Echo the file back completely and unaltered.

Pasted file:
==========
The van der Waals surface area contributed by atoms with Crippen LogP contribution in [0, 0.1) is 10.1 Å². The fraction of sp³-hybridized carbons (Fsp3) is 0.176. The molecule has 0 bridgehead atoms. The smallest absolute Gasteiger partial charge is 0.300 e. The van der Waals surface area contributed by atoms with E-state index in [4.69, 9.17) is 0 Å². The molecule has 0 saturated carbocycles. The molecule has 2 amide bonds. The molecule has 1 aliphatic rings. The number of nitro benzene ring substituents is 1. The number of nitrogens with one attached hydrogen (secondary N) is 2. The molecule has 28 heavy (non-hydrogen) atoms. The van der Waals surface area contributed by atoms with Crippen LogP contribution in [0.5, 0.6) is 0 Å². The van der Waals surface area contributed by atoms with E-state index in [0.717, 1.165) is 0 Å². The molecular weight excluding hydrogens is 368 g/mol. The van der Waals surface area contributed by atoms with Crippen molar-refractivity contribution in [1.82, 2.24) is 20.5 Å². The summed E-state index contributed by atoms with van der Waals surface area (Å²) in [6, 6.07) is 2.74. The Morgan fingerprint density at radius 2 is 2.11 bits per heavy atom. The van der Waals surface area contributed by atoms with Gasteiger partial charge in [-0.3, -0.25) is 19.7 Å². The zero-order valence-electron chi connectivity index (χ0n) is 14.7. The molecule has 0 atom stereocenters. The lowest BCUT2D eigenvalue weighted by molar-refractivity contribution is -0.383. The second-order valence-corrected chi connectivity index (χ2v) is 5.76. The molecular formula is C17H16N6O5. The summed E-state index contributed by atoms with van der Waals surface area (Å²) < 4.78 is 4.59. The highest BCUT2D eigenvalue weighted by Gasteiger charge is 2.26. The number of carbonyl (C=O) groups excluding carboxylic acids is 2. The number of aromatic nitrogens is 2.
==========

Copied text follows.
The van der Waals surface area contributed by atoms with Crippen LogP contribution in [0, 0.1) is 10.1 Å². The fraction of sp³-hybridized carbons (Fsp3) is 0.176. The molecule has 0 bridgehead atoms. The smallest absolute Gasteiger partial charge is 0.300 e. The van der Waals surface area contributed by atoms with E-state index in [4.69, 9.17) is 0 Å². The molecule has 0 saturated carbocycles. The molecule has 2 amide bonds. The molecule has 1 aliphatic rings. The number of nitro benzene ring substituents is 1. The number of nitrogens with one attached hydrogen (secondary N) is 2. The molecule has 28 heavy (non-hydrogen) atoms. The van der Waals surface area contributed by atoms with Crippen LogP contribution in [0.5, 0.6) is 0 Å². The van der Waals surface area contributed by atoms with E-state index in [0.717, 1.165) is 0 Å². The molecular weight excluding hydrogens is 368 g/mol. The van der Waals surface area contributed by atoms with Crippen molar-refractivity contribution in [1.82, 2.24) is 20.5 Å². The summed E-state index contributed by atoms with van der Waals surface area (Å²) in [6, 6.07) is 2.74. The Morgan fingerprint density at radius 2 is 2.11 bits per heavy atom. The van der Waals surface area contributed by atoms with Gasteiger partial charge in [-0.3, -0.25) is 19.7 Å². The zero-order valence-electron chi connectivity index (χ0n) is 14.7. The molecule has 0 atom stereocenters. The lowest BCUT2D eigenvalue weighted by molar-refractivity contribution is -0.383. The second-order valence-corrected chi connectivity index (χ2v) is 5.76. The molecular formula is C17H16N6O5. The summed E-state index contributed by atoms with van der Waals surface area (Å²) < 4.78 is 4.59. The highest BCUT2D eigenvalue weighted by Gasteiger charge is 2.26. The number of carbonyl (C=O) groups excluding carboxylic acids is 2. The number of aromatic nitrogens is 2.